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UCONN - PNB 3260 - Class Notes - Week 2

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UCONN - PNB 3260 - Class Notes - Week 2

School: University of Connecticut
Department: Physiology
Course: Stem Cell Biology
Professor: Conover
Term: Spring 2016
Tags: PNB 3260
Name: PNB 3260 Stem Cell Bio
Description: Week 2 notes from Stem Cell bio
Uploaded: 01/29/2016
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background image PNB 3260 Stem Cell Bio Week 2 Notes  Human Embryonic Stem Cells  Radmila Filipovic, PhD 
To make embryonic stem cells (ESCs) 
  need to derive the cells in the most similar manner that happens in vivo  use antibodies to detect different cells types and parts of neurons 
 
3D culture is making clumps of tissue from hESCs 
Hierarchy of stem cells 
  totipotent --> pluripotent --> blood stem cells (-->Red Blood Cell and White Blood Cell)  and other stem cells (-->Muscle, nerve, bone, other tissues)    ESCs are pluripotent, undifferentiated, able to make all 3 germ layers  Stem cell applications    test different drugs    generate tissues/cells for transplantation     research cell differentiation   Currently (2016) there are 363 eligible stem cell lines  1998 - first hESC isolated from blastocyst 
Gastrulation 
  differentiation into  1)ectoderm - neural, skin  2) endoderm - lung, liver and pancreas  3) mesoderm - heart, blood, vascular and skeletal muscle  Growth factors    FGF shifts cells to neuronal cleavage    can stimulate or inhibit growth  Transplantation of cells into infracted heart improved heart's beating ability   Neurogenesis in vitro from ES    CNS cell types:   1)neurons  2)glia -supporting cells that are harder to make from hESCs than neurons    astrocytes, oligodendrocytes, microglia  Sources of stem cells    adult brain has some stem cells, fetal brain cells, ESCs    adult stem cells are located in rats in   1) around lateral ventricles  2) hippocampus  The nervous system develops from a neural plate 
the notochord, the aggregate of mesodermal cells which extend along the midline of the embryo, 
induces overlaying structures 
Neurulation = formation of the neural tube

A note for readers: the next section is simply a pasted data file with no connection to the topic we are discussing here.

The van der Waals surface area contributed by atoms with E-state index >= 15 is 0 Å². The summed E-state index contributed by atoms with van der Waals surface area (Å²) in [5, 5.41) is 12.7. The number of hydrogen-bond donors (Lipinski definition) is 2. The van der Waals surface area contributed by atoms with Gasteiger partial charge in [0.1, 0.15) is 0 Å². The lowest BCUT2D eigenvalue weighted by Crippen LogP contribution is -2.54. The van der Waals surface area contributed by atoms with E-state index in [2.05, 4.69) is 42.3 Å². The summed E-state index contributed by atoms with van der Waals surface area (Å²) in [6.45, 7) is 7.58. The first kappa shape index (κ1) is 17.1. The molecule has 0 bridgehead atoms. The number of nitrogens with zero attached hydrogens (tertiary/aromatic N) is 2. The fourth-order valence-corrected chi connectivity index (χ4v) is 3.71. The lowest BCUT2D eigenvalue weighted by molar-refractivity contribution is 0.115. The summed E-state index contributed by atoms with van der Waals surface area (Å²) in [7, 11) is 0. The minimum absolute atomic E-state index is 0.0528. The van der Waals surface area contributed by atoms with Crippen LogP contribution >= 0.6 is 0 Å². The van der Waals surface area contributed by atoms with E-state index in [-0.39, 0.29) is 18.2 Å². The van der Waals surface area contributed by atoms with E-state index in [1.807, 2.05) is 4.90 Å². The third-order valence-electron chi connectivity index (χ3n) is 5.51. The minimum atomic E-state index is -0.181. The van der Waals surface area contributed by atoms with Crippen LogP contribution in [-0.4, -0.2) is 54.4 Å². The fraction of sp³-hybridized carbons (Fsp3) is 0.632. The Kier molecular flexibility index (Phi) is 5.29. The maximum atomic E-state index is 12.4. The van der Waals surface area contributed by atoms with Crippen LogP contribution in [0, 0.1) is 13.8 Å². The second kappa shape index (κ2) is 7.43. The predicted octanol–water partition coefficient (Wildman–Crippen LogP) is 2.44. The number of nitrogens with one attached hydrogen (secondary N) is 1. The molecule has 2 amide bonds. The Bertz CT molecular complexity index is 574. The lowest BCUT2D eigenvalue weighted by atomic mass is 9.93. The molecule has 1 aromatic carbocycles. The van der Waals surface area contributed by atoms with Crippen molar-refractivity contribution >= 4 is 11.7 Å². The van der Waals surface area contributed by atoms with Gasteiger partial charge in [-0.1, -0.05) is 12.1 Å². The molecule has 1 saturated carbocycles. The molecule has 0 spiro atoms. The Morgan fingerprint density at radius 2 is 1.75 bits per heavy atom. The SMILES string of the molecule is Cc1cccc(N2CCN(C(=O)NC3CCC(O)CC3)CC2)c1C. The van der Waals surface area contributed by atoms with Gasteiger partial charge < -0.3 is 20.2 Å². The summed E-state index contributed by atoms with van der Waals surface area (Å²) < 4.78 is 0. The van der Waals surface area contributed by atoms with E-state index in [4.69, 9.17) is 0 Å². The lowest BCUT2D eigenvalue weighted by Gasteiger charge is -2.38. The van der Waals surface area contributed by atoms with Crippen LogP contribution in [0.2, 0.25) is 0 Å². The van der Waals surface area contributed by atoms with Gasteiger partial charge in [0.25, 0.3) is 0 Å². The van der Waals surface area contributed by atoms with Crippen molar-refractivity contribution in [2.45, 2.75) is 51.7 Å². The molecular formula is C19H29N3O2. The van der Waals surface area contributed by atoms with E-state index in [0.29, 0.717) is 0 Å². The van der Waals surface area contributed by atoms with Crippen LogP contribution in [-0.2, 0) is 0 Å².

Neural tube forms the entire CNS 
  Different parts of the neural tube differentiate into different parts of the CNS and require 
different growth factors/inhibitors 
  use these specific growth factors/inhibitors to generate specific parts of the CNS  Cortex    6 layers    project to different areas, long distance and local    promote activity of certain genes to promote growth of certain neuronal layers    2 classes of cells in cortex  1)projection neurons, mostly in deep layers and send long distance projections  to other parts of the brain  2) interneurons, mostly local connections  Use fibroblasts (found in skin) 
background image   will proliferate and grow small colonies (neurorosettes)    need to change to fresh media everyday to avoid differentiation, some spontaneous 
differentiation may occur (use neurospheres) 
  then introduce factors that will promote differentiation to a specific cell type    then start to make structure similar to neural tube  Immature neurons and adult neurons have different markers    Pax6 marker is only in forebrain neurons, typically in immature neurons here  After 5-10 passages you need to send for genetic testing to check for mutations using karyotyping  
Formation of the neural tube in vitro from hESC 
  FoxG1 is a forebrain marker    beta III tubulin is a neuronal marker  Growth requirements of pyramidal neurons from hESC    FGF2, BDNF, GDNF, ascorbic acid, cAMP    Sox5 gene is present after 5 wks - shows level of development (deep layer neurons first  then much later upper layer neurons) and differentiation    more difficult to generate actually functional neurons (can fire action potential)    After 10 wks - more function observed    astrocytes help maturation of neuron  2D culture: monolayer of cell growth  3D culture: organoid - mini organs generated, "mini brain" 
Progenitor cells are found in the more upper layers of the cortex 
Derivation of optic cup and retina from hESC 
  retina is a derivative of the CNS  Organoids    mini brain    grow organs in suspension    3D cultures    different parts of the brain can be seen in vivo    neural induction from a single layer to 3D  from embryonic bodies - multilayered self-organization structure with apical 
and basal membrane and specification of the anterior-posterior axis 
KO certain genes and observe   Microcephaly    genetic disease    smaller brain size and more simple brain folding    modeled the disease by  1) KO gene associated with disease  2) restore phenotype by reintroducing proteins by electroporation (can be used 
to promote or silence genes) 
Additional concerns    2D and 3D models for corticogenesis  Accuracy   polarization/cell division   cell connectivity in vitro, ability to generate cortical columnar organization in 
vitro 
issues with producing aging models  Applications for treating neurodegenerative disease    Alzheimer’s, Parkinson’s, stroke    1) proliferative ability in petri dish    2) specificity     3)migration, correct location    4) integration: correct connections    cells transplanted into the cortex may integrate to other brain locations 

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School: University of Connecticut
Department: Physiology
Course: Stem Cell Biology
Professor: Conover
Term: Spring 2016
Tags: PNB 3260
Name: PNB 3260 Stem Cell Bio
Description: Week 2 notes from Stem Cell bio
Uploaded: 01/29/2016
3 Pages 10 Views 8 Unlocks
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